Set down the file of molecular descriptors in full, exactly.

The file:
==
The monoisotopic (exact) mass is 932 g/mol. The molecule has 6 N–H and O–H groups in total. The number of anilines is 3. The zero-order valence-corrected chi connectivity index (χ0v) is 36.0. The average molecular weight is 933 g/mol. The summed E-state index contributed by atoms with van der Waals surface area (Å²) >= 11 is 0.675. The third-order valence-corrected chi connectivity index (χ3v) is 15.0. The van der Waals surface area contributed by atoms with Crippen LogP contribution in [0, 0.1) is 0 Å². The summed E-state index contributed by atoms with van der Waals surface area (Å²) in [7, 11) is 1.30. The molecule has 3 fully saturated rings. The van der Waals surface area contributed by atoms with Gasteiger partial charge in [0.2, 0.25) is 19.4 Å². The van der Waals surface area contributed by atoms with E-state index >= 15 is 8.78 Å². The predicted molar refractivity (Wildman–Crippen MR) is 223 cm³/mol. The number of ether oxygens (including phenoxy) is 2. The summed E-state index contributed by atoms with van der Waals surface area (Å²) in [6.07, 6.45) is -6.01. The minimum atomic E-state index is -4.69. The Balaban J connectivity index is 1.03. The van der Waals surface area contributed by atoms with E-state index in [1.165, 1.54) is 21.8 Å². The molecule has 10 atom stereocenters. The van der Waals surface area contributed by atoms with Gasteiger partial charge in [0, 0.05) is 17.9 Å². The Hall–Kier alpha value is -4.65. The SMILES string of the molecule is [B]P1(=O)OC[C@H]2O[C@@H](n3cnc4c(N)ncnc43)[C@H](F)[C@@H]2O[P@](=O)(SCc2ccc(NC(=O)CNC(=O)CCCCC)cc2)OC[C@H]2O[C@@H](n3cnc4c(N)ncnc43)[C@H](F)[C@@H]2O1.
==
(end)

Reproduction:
The monoisotopic (exact) mass is 932 g/mol. The molecule has 6 N–H and O–H groups in total. The number of anilines is 3. The zero-order valence-corrected chi connectivity index (χ0v) is 36.0. The average molecular weight is 933 g/mol. The summed E-state index contributed by atoms with van der Waals surface area (Å²) >= 11 is 0.675. The third-order valence-corrected chi connectivity index (χ3v) is 15.0. The van der Waals surface area contributed by atoms with Crippen LogP contribution in [0, 0.1) is 0 Å². The summed E-state index contributed by atoms with van der Waals surface area (Å²) in [7, 11) is 1.30. The molecule has 3 fully saturated rings. The van der Waals surface area contributed by atoms with Gasteiger partial charge in [0.2, 0.25) is 19.4 Å². The van der Waals surface area contributed by atoms with E-state index >= 15 is 8.78 Å². The predicted molar refractivity (Wildman–Crippen MR) is 223 cm³/mol. The number of ether oxygens (including phenoxy) is 2. The summed E-state index contributed by atoms with van der Waals surface area (Å²) in [6.07, 6.45) is -6.01. The minimum atomic E-state index is -4.69. The Balaban J connectivity index is 1.03. The van der Waals surface area contributed by atoms with E-state index in [1.165, 1.54) is 21.8 Å². The molecule has 10 atom stereocenters. The van der Waals surface area contributed by atoms with Gasteiger partial charge in [0, 0.05) is 17.9 Å². The Hall–Kier alpha value is -4.65. The SMILES string of the molecule is [B]P1(=O)OC[C@H]2O[C@@H](n3cnc4c(N)ncnc43)[C@H](F)[C@@H]2O[P@](=O)(SCc2ccc(NC(=O)CNC(=O)CCCCC)cc2)OC[C@H]2O[C@@H](n3cnc4c(N)ncnc43)[C@H](F)[C@@H]2O1.